This quality, what cannot be programmed, is what makes human creation beyond AI.

  • Consider examples. An AI can follow instructions that three examples are better than two, but it cannot say when there are enough examples to be convincing.
  • Consider confusion. An AI can tell you when your sentence goes on too long, but it cannot say the idea is unclear.
  • Consider intros and conclusions. An AI can say you need a conclusion, but it cannot say when you’ve ended with a bang.
  • Consider tone. An AI might recognize when some forms of humor are being employed, but it cannot say when humor is going to offend people or if it’s funny.

And to really drive the point home, let’s turn to the area no AI promoter has yet to pretend it’s any good at: reader enjoyment.

Typely logo told me I started that paragraph with a conjunction, which yeah, I know.

Fail. When I put the text in with “enjoyment” spelled wrong, it didn’t notice.

Being enjoyable to read is important in all writing, but it’s particularly obvious in fiction, so I’m going to use that to make my point.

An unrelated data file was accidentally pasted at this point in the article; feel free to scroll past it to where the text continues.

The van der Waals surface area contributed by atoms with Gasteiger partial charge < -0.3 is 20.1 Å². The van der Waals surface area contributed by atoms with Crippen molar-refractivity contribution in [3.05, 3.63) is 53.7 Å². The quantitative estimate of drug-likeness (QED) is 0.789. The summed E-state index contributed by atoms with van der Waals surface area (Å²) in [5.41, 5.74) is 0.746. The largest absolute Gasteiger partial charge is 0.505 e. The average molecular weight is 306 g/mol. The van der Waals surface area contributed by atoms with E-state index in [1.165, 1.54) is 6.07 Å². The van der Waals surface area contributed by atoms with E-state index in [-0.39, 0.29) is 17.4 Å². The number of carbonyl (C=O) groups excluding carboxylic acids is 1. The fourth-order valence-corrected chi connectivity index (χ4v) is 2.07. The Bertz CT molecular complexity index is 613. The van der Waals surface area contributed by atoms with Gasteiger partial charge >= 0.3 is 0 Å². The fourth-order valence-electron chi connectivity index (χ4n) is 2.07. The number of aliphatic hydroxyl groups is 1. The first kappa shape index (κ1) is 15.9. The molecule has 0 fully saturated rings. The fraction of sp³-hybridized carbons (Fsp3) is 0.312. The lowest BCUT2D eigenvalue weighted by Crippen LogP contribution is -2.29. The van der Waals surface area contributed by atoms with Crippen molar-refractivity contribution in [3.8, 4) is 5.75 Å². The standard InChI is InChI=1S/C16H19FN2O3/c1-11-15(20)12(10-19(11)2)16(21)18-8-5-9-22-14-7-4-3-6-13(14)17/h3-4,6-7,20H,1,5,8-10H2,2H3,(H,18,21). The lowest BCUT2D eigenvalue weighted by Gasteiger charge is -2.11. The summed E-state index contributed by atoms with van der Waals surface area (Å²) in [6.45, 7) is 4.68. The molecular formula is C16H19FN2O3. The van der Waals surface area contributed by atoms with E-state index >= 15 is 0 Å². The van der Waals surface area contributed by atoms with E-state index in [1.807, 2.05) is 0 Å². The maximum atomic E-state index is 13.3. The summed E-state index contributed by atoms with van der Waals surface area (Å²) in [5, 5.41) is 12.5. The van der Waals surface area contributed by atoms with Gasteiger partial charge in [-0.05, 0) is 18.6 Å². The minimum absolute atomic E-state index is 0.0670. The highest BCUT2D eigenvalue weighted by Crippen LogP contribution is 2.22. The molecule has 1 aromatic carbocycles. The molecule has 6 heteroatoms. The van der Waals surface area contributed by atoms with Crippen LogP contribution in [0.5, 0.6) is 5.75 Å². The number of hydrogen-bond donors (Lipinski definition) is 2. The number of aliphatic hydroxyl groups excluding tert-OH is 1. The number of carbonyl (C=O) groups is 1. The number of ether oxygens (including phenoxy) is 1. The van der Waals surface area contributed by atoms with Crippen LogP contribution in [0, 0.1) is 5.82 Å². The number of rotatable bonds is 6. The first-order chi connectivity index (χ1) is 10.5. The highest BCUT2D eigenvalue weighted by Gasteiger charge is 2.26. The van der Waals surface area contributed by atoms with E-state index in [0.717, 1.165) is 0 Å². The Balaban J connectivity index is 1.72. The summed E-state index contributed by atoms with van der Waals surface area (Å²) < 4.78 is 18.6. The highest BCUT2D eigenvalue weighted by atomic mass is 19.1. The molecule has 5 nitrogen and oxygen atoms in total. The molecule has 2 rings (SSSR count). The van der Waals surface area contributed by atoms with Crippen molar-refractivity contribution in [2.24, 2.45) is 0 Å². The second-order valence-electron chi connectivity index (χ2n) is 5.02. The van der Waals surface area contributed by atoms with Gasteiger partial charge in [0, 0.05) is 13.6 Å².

Fiction, the Final Frontier

An AI copy editor can tell you what’s wrong with your writing, and some might even tell you a little about what’s right, but it cannot tell you whether your writing is thrilling, sad, happy, exciting, touching, engaging, boring, Pulitzer worthy, or just plain garbage.

It can’t tell you whether:

  • A character is likable or a jerk, original or a stereotype;
  • The plot is too obvious or has holes;
  • The pacing is too slow or fast;
  • The descriptions are too focused on vision and don’t appeal to other senses; or
  • The ending is a cliché.

In short (I know, too late.), an AI copy editor can tell you whether your writing follows instructions, but it cannot tell you if it’s any good. As a writer, you want a thumbs up, but the best AI can do is give you a pass.